The first in an upcoming series of short articles discussing the basics of design for your heating system, a comparison between boilers and heat pumps. What can each heat-source actually achieve?
We’ve already discussed the technical and physical side of heat pumps before. In summary, the higher the output temperature required, the less efficient the Heat Pump becomes. The Coefficient of Performance is a measure of the Heat Pump’s efficiency, the higher the better. The Hitachi Yutaki series of Heat-Pumps offered by Greentherm offer an approximate Coefficient of Performance of between 2 and 4 under normal operating conditions.
For the purposes of this article, we shall consider a standard gas-fired condensing boiler with a good efficiency rating of 90%. This means that 90% of the energy in the burned fuel is delivered as useable heat, with the other 10% lost. Other boilers are reasonably similar, though with different efficiencies. Solid Fuel Boilers have certain specialised requirements that are beyond the scope of this article for the time being.
In the table below, Flow temperature is the maximum output water temperature from the Heat Pump or Boiler. Return temperature is the temperature of water returning to the Heat Pump. The maximum storage temperature will be somewhere between these values – less a small amount for losses in the cylinder heat-exchanger.
To demonstrate the effect this on system performance we will assume that both Heat Pump and Boiler are each connected to a 300 Litre domestic hot water cylinder with an ideally sized coil. The water in the cylinder is starting at a cold temperature of 10°C and needs to be raised to 50°C.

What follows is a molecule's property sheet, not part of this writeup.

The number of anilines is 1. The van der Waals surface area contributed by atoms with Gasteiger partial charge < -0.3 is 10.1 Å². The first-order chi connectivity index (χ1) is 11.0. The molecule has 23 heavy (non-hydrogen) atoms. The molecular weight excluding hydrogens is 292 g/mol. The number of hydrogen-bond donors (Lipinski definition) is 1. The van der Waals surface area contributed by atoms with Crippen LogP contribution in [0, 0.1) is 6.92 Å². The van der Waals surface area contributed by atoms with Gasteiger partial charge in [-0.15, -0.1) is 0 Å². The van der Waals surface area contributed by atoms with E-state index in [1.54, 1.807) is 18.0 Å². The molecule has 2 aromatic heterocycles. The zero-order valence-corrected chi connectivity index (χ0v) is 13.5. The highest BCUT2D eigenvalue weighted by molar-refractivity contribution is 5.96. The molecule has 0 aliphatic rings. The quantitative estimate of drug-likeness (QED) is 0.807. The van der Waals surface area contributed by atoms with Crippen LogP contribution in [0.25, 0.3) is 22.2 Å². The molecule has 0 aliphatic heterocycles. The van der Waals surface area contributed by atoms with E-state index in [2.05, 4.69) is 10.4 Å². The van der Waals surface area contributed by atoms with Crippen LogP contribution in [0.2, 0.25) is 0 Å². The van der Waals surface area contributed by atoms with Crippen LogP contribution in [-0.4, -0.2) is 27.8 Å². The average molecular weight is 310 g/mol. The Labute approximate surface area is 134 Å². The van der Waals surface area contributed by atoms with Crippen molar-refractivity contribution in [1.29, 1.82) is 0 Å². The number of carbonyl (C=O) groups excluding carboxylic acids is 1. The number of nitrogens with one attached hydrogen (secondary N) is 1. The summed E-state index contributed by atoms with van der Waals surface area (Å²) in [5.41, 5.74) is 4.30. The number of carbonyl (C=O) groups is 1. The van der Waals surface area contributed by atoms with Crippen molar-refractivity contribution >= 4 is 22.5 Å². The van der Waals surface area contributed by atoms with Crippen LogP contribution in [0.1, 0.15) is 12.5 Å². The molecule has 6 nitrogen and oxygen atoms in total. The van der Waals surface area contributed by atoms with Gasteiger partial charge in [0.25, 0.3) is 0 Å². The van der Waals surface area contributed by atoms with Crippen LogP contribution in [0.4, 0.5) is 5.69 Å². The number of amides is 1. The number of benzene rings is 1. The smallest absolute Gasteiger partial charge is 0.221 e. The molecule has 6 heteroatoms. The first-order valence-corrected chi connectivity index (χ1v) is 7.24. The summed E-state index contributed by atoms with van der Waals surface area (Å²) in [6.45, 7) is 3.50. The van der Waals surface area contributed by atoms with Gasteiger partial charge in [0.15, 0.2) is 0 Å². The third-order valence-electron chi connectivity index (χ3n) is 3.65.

The time taken to heat the cylinder to temperature can be estimated and the approximate cost to heat the cylinder is then calculated using data available on the SEAI website here:*
|Effective Heat Output||9kW||25kW|
|Max Flow Temerature °C||55||70|
|Return Temperature °C||45||60|
|Heat Exchanger Surface Area||3m²||1m²|
|Heat Exchanger efficiency||Higher||Lower|
|Maximum Storage Temperature °C||50||62|
|Time To Heat 300 Litres to 50°C||90 minutes||30 minutes|
|Cost to Heat 300 Litres to 50°C||€ 0.81||€ 1.25|
|Night-Rate Cost Equivelant
||€ 0.40||€ 1.25|
The higher output temperatures, and greater delivered energy from the boiler heat the water much faster. Therefore, hot water will be available sooner from a boiler system from cold. A Heat Pump will take longer to deliver the same amount of heat. However, the cost of that energy from the heat-pump is a good deal less. If night-rate electricity are used, the Heat Pump costs are halved. There is, however, no night rate available for gas.
Because it operates at a lower flow temperature the Heat Pump requires a larger heat-exchanger area within the cylinder to give good performance. Because of its higher flow temperatures, a boiler requires less coil area to achieve the same level of performance. This smaller coil is less efficient at transferring heat, requiring a larger temperature difference to be effective, meaning more heat can be lost within the system on the return to the boiler.
It must be remembered also that the above Heat Pump is operating in its least-efficient regime. It’s being asked to operate at its maximum rated heat output, a point at which the effective coefficient of performance will be closer to the minimum. To get to temperatures beyond this, an electric immersion heater or alternative heat-source would be required.
In truth, how often is hot water required at 50°C? For most washing water will be used at more comfortable temperatures below 30°C, so this store of hot water will likely be blended down with some cold water to achieve a desired comfortable temperature. The Heat Pump will operate far more efficiently if we allow it to work at a cooler temperature – say, 35°C.
Is there a way to meet our hot water demands using cooler water? This leads nicely into what will be the next post in this series: